But still, I knew I had to get my husband to rehab. So I shifted gears and worked feverishly to gather as much financial information as I could to apply for financial aid. I worked with my health insurance company to change my plan to one that would provide some coverage. I worked with the interventionist to orchestrate the entire intervention. The emotional adrenaline of those couple of days was intense. No words can describe the rush of emotions. My family wondered why I bothered- why I didn’t just walk away from him. But I couldn’t walk away- no matter what, I still remembered the man he was before he was sucked down that vacuous rabbit hole of drugs and alcohol…I remembered and loved him. As hard as it was during our fights all these years to separate the man from the alcohol and the drugs – in those moments while planning the intervention I could.
Then came Saturday- the day of the intervention….the intervention was not planned until 6:00 that evening so we had to get through the whole day. He hugged me so deeply in his arms and buried his face in my neck…he told me with those kinds of hugs that he would never need to touch another drug again. Oh the guilt I felt at that moment- was I doing the right thing with the intervention and sending him to rehab? Maybe he could just stop on his own. I spoke to his family who all solidly reminded me that despite our misgivings this was the necessary path – for how many times before had we heard that he was going to stop on his own? I watch him playing outside with my older son and in those moments, I felt like I was enjoying our last minutes united as a family. I had no idea what this evening’s intervention would bring – would he hate us and leave? Would he go to rehab and then relapse? My heart broke into a million pieces, a million times over that day. We lay in bed hugging each other while the boys both napped. I wanted to rattle him by the shoulders and say “why did you have to bring it to this??? Why did you have to destroy us???” He caught me crying so many times that day- each time I would say I was just crying because I was so worried about him. I wonder now if he’s realized the truth of why I was crying.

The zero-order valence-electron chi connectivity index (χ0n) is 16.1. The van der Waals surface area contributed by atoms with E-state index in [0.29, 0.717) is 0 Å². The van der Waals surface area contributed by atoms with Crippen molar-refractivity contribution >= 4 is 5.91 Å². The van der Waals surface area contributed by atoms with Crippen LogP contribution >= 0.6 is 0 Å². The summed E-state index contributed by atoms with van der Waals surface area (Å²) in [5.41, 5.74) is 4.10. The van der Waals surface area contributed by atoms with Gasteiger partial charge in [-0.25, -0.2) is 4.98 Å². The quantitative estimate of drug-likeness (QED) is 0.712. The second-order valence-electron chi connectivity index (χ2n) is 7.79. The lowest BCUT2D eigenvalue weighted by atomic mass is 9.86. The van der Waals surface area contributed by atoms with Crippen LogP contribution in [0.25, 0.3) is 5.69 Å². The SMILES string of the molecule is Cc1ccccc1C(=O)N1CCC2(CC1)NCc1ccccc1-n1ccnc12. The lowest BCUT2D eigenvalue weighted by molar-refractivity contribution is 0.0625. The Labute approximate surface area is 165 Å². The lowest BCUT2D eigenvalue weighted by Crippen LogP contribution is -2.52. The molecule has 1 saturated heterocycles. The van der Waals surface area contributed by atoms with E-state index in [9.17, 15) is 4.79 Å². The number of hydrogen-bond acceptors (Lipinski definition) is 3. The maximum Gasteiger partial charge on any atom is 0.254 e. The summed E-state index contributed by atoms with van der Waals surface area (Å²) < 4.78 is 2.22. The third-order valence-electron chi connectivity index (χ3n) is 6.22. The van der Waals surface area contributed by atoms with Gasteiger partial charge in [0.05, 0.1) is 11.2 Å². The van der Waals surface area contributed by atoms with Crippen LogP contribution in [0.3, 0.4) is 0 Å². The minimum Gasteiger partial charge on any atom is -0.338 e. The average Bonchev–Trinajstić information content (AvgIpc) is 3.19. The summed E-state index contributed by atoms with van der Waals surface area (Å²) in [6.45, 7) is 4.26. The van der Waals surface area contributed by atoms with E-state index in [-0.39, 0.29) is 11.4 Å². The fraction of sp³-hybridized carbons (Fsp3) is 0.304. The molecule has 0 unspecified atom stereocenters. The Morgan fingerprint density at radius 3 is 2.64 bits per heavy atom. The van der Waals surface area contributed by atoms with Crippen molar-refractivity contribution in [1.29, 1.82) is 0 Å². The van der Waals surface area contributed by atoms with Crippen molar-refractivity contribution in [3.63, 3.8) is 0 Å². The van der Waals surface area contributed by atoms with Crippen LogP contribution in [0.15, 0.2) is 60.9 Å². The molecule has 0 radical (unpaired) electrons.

6:00 came…when he first walked into the room, I realized he was on something. Or well, the observation popped into my head, but even then that niggling voice of denial reared up and convinced me that noooo, he wouldn’t have taken something- not after so lovingly and sweetly declaring his intent to never touch another drug again. Afterward, I found out from the interventionist and the rehab facility that he had, in fact, taken something and had to be admitted to detox for a few days.
And then the intervention began. One by one, we went around the room.
In that room, on that night, there was such an intense shattering of emotion that the voice of denial no longer had a fighting chance- my husband acquiesced to go after only an hour…we didn’t even need to get to our consequences. It makes me wonder if he wasn’t expecting, and maybe even hoping, for this to happen.
The following day I felt such a peace. A peace that he was finally where he needed to be – and a peace that I no longer had to fight that battle myself…at least for 28 days. I knew that the following days and weeks would be frought with more anxiety, more instability as I dealt with the fear that I had lost my husband and met, head-on, the sorry state of our finances. But for that one day, I allowed myself the luxury to let that peace permeate my entire self. And for the first time in a very, very long time, I smiled a genuine smile.